In a meteoric chain of events, spider-haired Abel Tesfaye has risen from cult favorite mixtape king to a superstar who has received comparisons to Michael Jackson. Considering the circumstances, it’s not hard to see why. R&B and rock only grow denser and more political with each day, but The Weeknd remains committed to creating trashy, shallow music and, thank god for that.
If anything, The Weeknd’s candy-pop odes to ennui are the most accurate portrayal of the 2010’s, reflecting the numbness that arises from information overload and blaring social media better than any other artist besides Drake. Rather than break from these themes, The Weeknd’s first “post-fame” record, Starboy is a refinement, upping the budget and bringing his hedonistic worldview into sharper focus.
Opening and ending with Daft Punk produced tracks, Starboy learns from these collaborations by progressing in a more electronic direction then his previous records. Contrary to what one may think, this continued slide towards plasticization works in The Weeknd’s favor as it puts his tales of dulled modernism in their proper context. On his previous records, songs like “Party Monster” and “Six Feet Under” would’ve been as sludgy as molasses, but here their clubby and fun, allowing the dangerous allure of Abel’s reality to truly resonate.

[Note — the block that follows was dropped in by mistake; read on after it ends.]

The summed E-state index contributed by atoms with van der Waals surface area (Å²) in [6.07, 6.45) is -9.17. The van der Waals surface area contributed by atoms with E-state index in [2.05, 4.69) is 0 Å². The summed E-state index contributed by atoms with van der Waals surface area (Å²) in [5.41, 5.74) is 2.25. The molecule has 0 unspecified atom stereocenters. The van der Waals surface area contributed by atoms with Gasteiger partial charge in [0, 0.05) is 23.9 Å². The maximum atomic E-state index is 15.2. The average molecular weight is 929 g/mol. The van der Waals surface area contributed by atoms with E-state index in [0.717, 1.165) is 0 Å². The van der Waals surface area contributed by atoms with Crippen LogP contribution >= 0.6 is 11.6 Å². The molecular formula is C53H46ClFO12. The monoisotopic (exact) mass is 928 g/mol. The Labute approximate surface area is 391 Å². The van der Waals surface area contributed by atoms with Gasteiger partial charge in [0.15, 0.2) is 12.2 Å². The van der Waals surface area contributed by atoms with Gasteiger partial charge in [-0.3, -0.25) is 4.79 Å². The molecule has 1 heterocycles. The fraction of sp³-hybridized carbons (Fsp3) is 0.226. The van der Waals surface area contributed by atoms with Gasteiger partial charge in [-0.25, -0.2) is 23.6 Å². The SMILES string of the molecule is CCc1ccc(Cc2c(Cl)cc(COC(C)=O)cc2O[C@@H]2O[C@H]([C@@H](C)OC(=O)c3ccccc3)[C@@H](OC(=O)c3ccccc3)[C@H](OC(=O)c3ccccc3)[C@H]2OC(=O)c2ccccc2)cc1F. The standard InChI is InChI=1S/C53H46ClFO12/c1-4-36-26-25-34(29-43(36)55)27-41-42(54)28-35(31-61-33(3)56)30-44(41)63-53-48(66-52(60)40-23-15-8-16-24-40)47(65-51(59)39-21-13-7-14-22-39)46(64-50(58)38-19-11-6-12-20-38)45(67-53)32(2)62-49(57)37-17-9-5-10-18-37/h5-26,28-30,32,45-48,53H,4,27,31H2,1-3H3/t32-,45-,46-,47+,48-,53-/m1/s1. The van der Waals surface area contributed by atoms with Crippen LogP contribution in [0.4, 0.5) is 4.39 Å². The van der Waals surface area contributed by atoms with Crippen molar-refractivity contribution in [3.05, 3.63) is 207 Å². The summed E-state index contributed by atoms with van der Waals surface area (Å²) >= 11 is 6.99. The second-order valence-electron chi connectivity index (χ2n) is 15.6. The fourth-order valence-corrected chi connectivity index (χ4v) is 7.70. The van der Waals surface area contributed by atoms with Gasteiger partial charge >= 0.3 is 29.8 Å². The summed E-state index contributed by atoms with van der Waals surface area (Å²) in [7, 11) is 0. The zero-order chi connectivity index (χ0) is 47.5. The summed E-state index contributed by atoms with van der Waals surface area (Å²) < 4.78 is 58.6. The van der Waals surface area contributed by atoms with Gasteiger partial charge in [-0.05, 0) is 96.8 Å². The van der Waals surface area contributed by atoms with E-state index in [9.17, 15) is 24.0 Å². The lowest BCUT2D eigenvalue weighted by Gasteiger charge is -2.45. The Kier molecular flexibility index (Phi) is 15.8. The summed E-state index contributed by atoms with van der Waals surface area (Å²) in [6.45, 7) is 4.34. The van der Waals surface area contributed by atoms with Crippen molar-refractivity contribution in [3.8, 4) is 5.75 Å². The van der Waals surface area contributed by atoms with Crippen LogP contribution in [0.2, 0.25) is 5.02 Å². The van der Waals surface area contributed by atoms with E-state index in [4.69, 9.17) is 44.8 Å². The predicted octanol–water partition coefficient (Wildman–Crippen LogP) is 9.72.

The real key to Starboy is its wider musical range in comparison to his earlier releases. Second single “False Alarm” bursts with an aggressive surge learned from EDM, while “Sidewalks” is drenched in a wonderful layer of auto-tuned. Although he attempts to recapture the nostalgic post-disco of “I Can’t Feel my Face” on “Rockin,” the best throwback here is “Secrets,” a straight up New Wave track wherein Abel affects a synthpop monotone and samples The Romantics for a smart piece of retro-pop. Thankfully, the constant stylistic change-ups aren’t jarring since they stick close to the goth-y ambiance that is The Weeknd’s stock-in-trade. Taken as a whole, Starboy comes across as a concept record portraying the worldview he’s sung about his whole career, a complete immersion in a zombified rave in some cyberpunk club wherein everyone is drinking purple drank cut with the nectar of the gods.
There are more than a few nitpicks, most naggingly, the bloated 18-track length that keeps it from being as tight as it could be. Even more disappointing is Future’s cameo on “All I Know” which should be a narcoticized showstopper but instead sounds awkward as he struggles to ride the beat with his usual gracefulness. But all quibbles aside, Starboy demonstrates that The Weeknd is an artist that captures his era better than anyone else, a truly modern pop star that embodies all the musical and digital trends of the decade.